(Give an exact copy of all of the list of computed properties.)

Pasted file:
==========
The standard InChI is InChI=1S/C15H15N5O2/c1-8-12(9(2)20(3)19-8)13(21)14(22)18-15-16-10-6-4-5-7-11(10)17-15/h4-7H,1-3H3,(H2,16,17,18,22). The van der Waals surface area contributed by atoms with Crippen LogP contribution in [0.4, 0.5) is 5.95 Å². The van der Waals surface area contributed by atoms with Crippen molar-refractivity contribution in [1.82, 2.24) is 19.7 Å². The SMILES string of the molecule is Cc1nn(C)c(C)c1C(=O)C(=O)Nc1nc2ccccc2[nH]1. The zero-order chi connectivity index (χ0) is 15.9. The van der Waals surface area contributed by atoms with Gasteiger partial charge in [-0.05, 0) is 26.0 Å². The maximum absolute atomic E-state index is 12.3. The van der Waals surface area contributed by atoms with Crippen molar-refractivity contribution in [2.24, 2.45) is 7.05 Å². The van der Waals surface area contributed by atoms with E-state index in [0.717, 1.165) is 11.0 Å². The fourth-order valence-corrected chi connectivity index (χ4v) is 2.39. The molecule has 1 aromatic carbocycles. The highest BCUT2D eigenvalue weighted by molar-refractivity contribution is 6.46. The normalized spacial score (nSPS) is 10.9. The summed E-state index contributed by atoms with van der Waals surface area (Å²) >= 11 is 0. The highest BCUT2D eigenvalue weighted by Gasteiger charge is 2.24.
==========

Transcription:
The standard InChI is InChI=1S/C15H15N5O2/c1-8-12(9(2)20(3)19-8)13(21)14(22)18-15-16-10-6-4-5-7-11(10)17-15/h4-7H,1-3H3,(H2,16,17,18,22). The van der Waals surface area contributed by atoms with Crippen LogP contribution in [0.4, 0.5) is 5.95 Å². The van der Waals surface area contributed by atoms with Crippen molar-refractivity contribution in [1.82, 2.24) is 19.7 Å². The SMILES string of the molecule is Cc1nn(C)c(C)c1C(=O)C(=O)Nc1nc2ccccc2[nH]1. The zero-order chi connectivity index (χ0) is 15.9. The van der Waals surface area contributed by atoms with Gasteiger partial charge in [-0.05, 0) is 26.0 Å². The maximum absolute atomic E-state index is 12.3. The van der Waals surface area contributed by atoms with Crippen molar-refractivity contribution in [2.24, 2.45) is 7.05 Å². The van der Waals surface area contributed by atoms with E-state index in [0.717, 1.165) is 11.0 Å². The fourth-order valence-corrected chi connectivity index (χ4v) is 2.39. The molecule has 1 aromatic carbocycles. The highest BCUT2D eigenvalue weighted by molar-refractivity contribution is 6.46. The normalized spacial score (nSPS) is 10.9. The summed E-state index contributed by atoms with van der Waals surface area (Å²) >= 11 is 0. The highest BCUT2D eigenvalue weighted by Gasteiger charge is 2.24.